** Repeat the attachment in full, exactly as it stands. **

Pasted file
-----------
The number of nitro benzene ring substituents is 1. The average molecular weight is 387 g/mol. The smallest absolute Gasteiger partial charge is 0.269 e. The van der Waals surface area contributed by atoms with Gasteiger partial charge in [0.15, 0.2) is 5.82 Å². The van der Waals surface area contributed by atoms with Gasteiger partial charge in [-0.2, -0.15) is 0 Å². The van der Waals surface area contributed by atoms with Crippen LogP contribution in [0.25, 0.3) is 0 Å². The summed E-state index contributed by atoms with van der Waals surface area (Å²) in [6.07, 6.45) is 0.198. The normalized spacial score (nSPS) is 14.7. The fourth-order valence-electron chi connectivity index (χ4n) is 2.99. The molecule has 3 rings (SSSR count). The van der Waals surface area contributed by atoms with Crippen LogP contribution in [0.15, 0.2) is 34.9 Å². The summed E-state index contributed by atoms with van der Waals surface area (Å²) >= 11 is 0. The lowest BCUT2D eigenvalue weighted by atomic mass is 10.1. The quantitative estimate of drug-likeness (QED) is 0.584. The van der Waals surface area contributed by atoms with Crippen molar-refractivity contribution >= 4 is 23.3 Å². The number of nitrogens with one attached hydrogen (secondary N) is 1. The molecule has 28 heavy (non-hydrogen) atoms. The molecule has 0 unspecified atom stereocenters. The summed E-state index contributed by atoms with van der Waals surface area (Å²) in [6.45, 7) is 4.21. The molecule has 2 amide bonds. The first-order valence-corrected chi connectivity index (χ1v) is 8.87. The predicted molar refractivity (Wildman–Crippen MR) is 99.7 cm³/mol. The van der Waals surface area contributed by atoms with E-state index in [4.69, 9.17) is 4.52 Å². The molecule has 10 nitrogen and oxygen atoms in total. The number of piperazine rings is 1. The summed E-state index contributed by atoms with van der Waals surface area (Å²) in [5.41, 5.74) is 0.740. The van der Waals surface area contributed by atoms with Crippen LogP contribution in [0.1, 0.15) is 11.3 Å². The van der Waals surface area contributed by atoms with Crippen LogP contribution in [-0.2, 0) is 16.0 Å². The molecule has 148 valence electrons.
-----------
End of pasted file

The number of nitro benzene ring substituents is 1. The average molecular weight is 387 g/mol. The smallest absolute Gasteiger partial charge is 0.269 e. The van der Waals surface area contributed by atoms with Gasteiger partial charge in [0.15, 0.2) is 5.82 Å². The van der Waals surface area contributed by atoms with Gasteiger partial charge in [-0.2, -0.15) is 0 Å². The van der Waals surface area contributed by atoms with Crippen LogP contribution in [0.25, 0.3) is 0 Å². The summed E-state index contributed by atoms with van der Waals surface area (Å²) in [6.07, 6.45) is 0.198. The normalized spacial score (nSPS) is 14.7. The fourth-order valence-electron chi connectivity index (χ4n) is 2.99. The molecule has 3 rings (SSSR count). The van der Waals surface area contributed by atoms with Crippen LogP contribution in [0.15, 0.2) is 34.9 Å². The summed E-state index contributed by atoms with van der Waals surface area (Å²) >= 11 is 0. The lowest BCUT2D eigenvalue weighted by atomic mass is 10.1. The quantitative estimate of drug-likeness (QED) is 0.584. The van der Waals surface area contributed by atoms with Crippen molar-refractivity contribution >= 4 is 23.3 Å². The number of nitrogens with one attached hydrogen (secondary N) is 1. The molecule has 28 heavy (non-hydrogen) atoms. The molecule has 0 unspecified atom stereocenters. The summed E-state index contributed by atoms with van der Waals surface area (Å²) in [6.45, 7) is 4.21. The molecule has 2 amide bonds. The first-order valence-corrected chi connectivity index (χ1v) is 8.87. The predicted molar refractivity (Wildman–Crippen MR) is 99.7 cm³/mol. The van der Waals surface area contributed by atoms with E-state index in [4.69, 9.17) is 4.52 Å². The molecule has 10 nitrogen and oxygen atoms in total. The number of piperazine rings is 1. The summed E-state index contributed by atoms with van der Waals surface area (Å²) in [5.41, 5.74) is 0.740. The van der Waals surface area contributed by atoms with Crippen LogP contribution in [0.1, 0.15) is 11.3 Å². The van der Waals surface area contributed by atoms with Crippen LogP contribution in [-0.2, 0) is 16.0 Å². The molecule has 148 valence electrons.